Friday, September 19, 2008

42. The Canadian Bomber Contract by Philip Atlee

The Canadian Bomber Contract pictureI found this little gem at Nerman's in Winnipeg. It was in the Action section (the existence of which gives me hope for the world) among a bunch of other Philip Atlee books featuring Joe Gall. I was only aware of them because Lantzvillager had asked me to find a specific one (The Green Wound Contract, which I later did find, but in the Vintage section and under the title The Green Wound). All the covers looked interesting, but I picked this one because of the Canadian content. Hell, the inner blurb reads "Joe had seen plenty of violent cities, but in Montreal, sudden death, maimings, stabbings and bombings seemed to be part of the scenery." so you know I had to get it.

Most of the book takes place in Montreal, Quebec City and the Niagara Falls, with a brief trip to Toronto. Atlee seems to be one of those adventure writers who writes because he went somewhere. He spends a lot of time describing specific details, either geographical or cultural, that you get the strong sense he actually witnessed. Though I was only 2 in 1971, and his perspective was very much the anglo outsider, he seems to have captured Montreal very well. The following passage confirmed this to me:

"While I was walking through the dawn streets of Toronto toward police headquarters, I reflected that the town might be the financial headquarters of Canada, but that in comparison to Montreal it was an ugly and dowdy place, lacking both charm and beautiful girls..."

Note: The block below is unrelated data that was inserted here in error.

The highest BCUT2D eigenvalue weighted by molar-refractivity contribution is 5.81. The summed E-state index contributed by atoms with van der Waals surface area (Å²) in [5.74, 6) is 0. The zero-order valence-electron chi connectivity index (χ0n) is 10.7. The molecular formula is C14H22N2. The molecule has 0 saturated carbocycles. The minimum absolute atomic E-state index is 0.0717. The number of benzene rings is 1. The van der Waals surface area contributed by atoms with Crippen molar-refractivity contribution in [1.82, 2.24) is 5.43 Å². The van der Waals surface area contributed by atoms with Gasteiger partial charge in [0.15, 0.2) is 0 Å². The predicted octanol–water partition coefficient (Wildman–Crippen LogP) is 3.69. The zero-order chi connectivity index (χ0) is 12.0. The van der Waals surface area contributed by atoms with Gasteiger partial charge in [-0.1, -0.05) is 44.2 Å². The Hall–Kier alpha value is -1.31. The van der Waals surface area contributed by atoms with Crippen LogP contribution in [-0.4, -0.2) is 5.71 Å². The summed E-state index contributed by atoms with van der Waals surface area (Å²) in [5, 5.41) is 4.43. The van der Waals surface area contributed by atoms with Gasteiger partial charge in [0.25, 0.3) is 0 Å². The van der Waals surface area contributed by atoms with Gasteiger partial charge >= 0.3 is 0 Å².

Some things never change.

It's a fun, quick read because of the location and the crazy sexism (he basically tells women what to do and they do it, for the most part). But the plot seems like an afterthought, plopped on like a shovelful of wet cement. And the final reveal was so stupidly obvious and preposterous that I had guessed it about halfway through but couldn't actually believe he would try and go through with it. Despite that, it's not a terrible read. The protagonist is a tough guy and deals out summary justice for the CIA, but he's actually kind of liberal, sympathizing with the draft dodgers (the ones who apply themselves to society but are just against war) and deserters and arguing with his boss about these issues. The badguys and the druggie hippie barefoot rebel crowd among whom they insinuate themselves are quite entertainingly portrayed. The writing can be flip, which sometimes is distracting and other times puts forth darkly humourous little gems like this:

"I had been married shortly once, but it went bad when I discovered my wife in the sack with a neighbor, whom I beat to death immediately with a small portable radio. That's not as hard as it sounds; those little plastic jobs have some good handholds on them."

Excellent use of the semi-colon there.

This is something like #19 in the series, so I suspect that Atlee was mailing them in a bit, delivering just enough location, sex and patriotic violence for his audience. I read that early in his career while convalescing in an Oregon hospital bed, after a Korean war wound, he was approached by the CIA. They offered him money if he would put certain biases in his books, which he refused to do. I'd never heard of that practice. It bears looking into.

I'll read another Joe Gall, but probably look towards the earlier books.

3 comments:

Buzby said...

Awesome review! I look forward to picking this up.

Lantzvillager said...

I think the Green Wound Contract was the first in the series or at least an early one. Take a gander at this review of The Fer de Lance Contract - it parallels many of the things you had to say:

http://vinpulp.blogspot.com/2008/01/fer-de-lance-contract-by-philip-atlee.html

Anonymous said...

My late father read this entire series as it was being published back in the sixties and early seventies. as a teenager, i read behind him and found the jall gall series to be memorable and representative of all the best and worst of the hard-boiled, numbered action series. I still have the books stored in the attic.